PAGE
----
Doctor Who reviews: Prisoners of Time

Happy birthday to Who!

No, as of this writing, the highly anticipated Doctor Who 50th Anniversary Special is still a few days away from being broadcast.  However, another great celebration of a half-century of traveling in the TARDIS came to its conclusion today as the final installment of the twelve-issue Doctor Who: Prisoners of Time comic book series was released.  Published by IDW, written by Scott & David Tipton, and drawn by a line-up of amazing artists, Prisoners of Time features all eleven incarnations of the Doctor, numerous companions, multiple aliens & villains, and plenty of surprises.  It’s been an exciting, enjoyable romp through the rich history of the series.

As I detailed in my post The Big Bad of Doctor Who: Prisoners of Time Revealed, the mastermind behind the scheme to attack the Doctor in all his incarnations was none other than Adam Mitchell, previously seen on the television episodes “Dalek” and “The Long Game.”  After nursing a lifetime of bitterness & hatred towards the Doctor for abandoning him, Adam was finally able to assemble a cache of stolen alien technology and began abducting the Doctor’s companions from the time stream.  Along the way, he allied himself with the Doctor’s diabolical arch-nemesis, the Master, who did everything in his power to further enflame Adam’s long-festering resentment towards the Doctor.

So at last we’ve come to the grand finale in issue #12.  Now, as River Song likes to say, “Spoilers, sweetie!”

The Eleventh Doctor is a prisoner of Adam and the Master in their base in limbo.  Adam is threatening to murder all of the Doctor’s companions, offering him the impossible, torturous choice of saving one, just one of them.  In the grand tradition of Doctor Who cliffhangers, just when it seems that all is lost (and I have to admit, when I reached the end of the previous issue, I was really left wondering how the heck the Tiptons would resolve this) we are greeted to new arrivals, beautifully depicted by artist Kelly Yates (click to enlarge):

Doctor Who Prisoners of Time 12 pg 2 and 3

What follows is a fantastic finale as all of the Doctors and companions fight off Adam, the Master, and a horde of Autons.  As they’ve done with the previous installments of the miniseries, Scott & David did a brilliant job scripting this, getting the dialogue & cadence of each version of the Doctor just right.  Yates was pretty much dead-on with all the likenesses, and also did wonderful work pacing the story, finding room for literally dozens of characters without it ever seeming cluttered.

Along the way, the Tiptons did a great job at bringing Adam’s story arc to a close.  In the previous issue, drawn by Matthew Dow Smith, the Doctor had futilely attempted to convince his one-time companion that, whatever the legitimacy of his feud, it was a terrible mistake to ally himself with the Master, who was “pure unbridled evil.”

Doctor Who Prisoners of Time 11 pg 17Now, in #12, the Master seizes the opportunity presented by the Doctor’s combined TARDISes, sending a wave of chronal energy through them in an attempt to not only destroy all the regenerations of his enemy, but to wipe out reality itself, so he may rewrite existence as he wishes.  And, for the first time, Adam is aghast.  As twisted and vengeful as he has become, he simply cannot conceive of committing such a monstrously vast crime.  The Master’s response shows just how utterly consumed by hatred, by the lust for power, he truly is.  Scott & Dave’s dialogue for the renegade Time Lord is doubly emphasized by Yates’ artwork, which demonstrates his sheer, burning insanity.  That bottom panel on page 11 is chilling.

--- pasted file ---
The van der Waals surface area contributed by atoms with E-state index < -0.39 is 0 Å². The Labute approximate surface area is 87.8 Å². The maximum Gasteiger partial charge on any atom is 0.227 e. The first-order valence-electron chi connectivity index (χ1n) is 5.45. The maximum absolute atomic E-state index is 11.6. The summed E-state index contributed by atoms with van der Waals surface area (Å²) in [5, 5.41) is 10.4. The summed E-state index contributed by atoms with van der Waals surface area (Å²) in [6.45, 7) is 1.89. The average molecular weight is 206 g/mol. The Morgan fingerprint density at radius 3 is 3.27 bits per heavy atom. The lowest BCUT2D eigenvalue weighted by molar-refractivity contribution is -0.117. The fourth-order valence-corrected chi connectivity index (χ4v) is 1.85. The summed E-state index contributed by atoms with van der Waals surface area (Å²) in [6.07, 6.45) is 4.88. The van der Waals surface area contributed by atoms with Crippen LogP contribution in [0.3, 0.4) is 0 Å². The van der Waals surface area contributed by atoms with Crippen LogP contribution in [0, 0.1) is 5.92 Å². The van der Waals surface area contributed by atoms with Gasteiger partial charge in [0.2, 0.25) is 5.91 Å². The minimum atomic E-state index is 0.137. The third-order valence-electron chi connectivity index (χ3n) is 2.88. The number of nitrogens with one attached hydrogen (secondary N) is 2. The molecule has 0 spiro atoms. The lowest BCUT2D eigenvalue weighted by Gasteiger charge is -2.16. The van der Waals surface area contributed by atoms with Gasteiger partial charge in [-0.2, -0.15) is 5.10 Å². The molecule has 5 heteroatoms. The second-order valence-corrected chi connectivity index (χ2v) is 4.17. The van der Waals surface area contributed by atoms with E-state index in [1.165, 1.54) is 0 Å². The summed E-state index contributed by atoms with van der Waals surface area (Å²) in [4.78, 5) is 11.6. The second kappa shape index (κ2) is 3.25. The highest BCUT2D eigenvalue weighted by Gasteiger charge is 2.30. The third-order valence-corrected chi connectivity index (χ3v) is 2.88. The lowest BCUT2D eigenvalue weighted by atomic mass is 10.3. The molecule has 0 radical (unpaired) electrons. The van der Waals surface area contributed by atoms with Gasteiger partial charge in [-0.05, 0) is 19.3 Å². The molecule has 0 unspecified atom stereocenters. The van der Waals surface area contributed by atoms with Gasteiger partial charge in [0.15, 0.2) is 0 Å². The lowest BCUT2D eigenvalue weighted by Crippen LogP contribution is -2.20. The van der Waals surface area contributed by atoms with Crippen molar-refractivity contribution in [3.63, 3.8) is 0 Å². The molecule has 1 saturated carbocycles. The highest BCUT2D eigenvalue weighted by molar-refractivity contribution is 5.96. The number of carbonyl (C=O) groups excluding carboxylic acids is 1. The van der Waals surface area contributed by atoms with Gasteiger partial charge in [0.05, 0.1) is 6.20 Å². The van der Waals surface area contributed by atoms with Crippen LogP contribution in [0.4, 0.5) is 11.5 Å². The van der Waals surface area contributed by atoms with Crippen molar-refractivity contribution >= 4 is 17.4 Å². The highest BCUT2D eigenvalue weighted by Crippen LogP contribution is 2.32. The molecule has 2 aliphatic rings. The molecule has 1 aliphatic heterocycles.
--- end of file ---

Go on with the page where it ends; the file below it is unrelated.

Doctor Who Prisoners of Time 12 pg 11In the end, the Doctors finally manage to appeal to Adam, and he turns against the Master, saving reality at the cost of his own life.  When I got to page 19, and saw Adam laying there dying, surrounded by the Ninth, Tenth, Eleventh Doctors and Rose Tyler, um, well, I have to admit that for a second I really thought I was going to shed a tear.  Yeah, the story and artwork were just that moving.

Doctor Who Prisoners of Time 12 pg 19As I said, there were so many brilliant artists who worked on Doctor Who: Prisoners of Time.  Some of them have been intimately involved in illustrating the Doctor’s comic book adventures in the past.  For others this was, I believe, their first time.  And I really wish I had the space to post examples of all of their work on this series.  But for the record, this is the list: Simon Fraser, Lee Sullivan, Mike Collins, Gary Erskine, Philip Bond, John Ridgway, Kev Hopgood, Roger Langridge, David Messina & Giorgia Sposito, Elena Casagrande, Matthew Dow Smith, and Kelly Yates. (I encourage everyone to click on the links and go to those artists’ websites to view their wonderful work.)

Literally toping things off were the dozen covers by Francesco Francavilla which assembled to form one amazing image.  Here’s a picture of the complete illustration, courtesy of Scott Tipton, who posted it on Facebook a couple of days ago:

Doctor Who Prisoners of Time complete covers

As the Ninth Doctor was fond of declaring, “Fantastic!”  I’ve said it before, and I’ll say it again, Francavilla is without a doubt one of the most talented artists to come onto the comic book scene within the last decade.

By the way, for those who missed out on picking up Prisoners of Time, IDW is releasing a hardcover collection of the entire series next month.  There you go, you have no excuse now.

In closing, I want to tip my hat to Scott & Dave, and their numerous artistic collaborators.  You all helped to make the series’ fiftieth anniversary that much more special.

The Big Bad of Doctor Who: Prisoners of Time revealed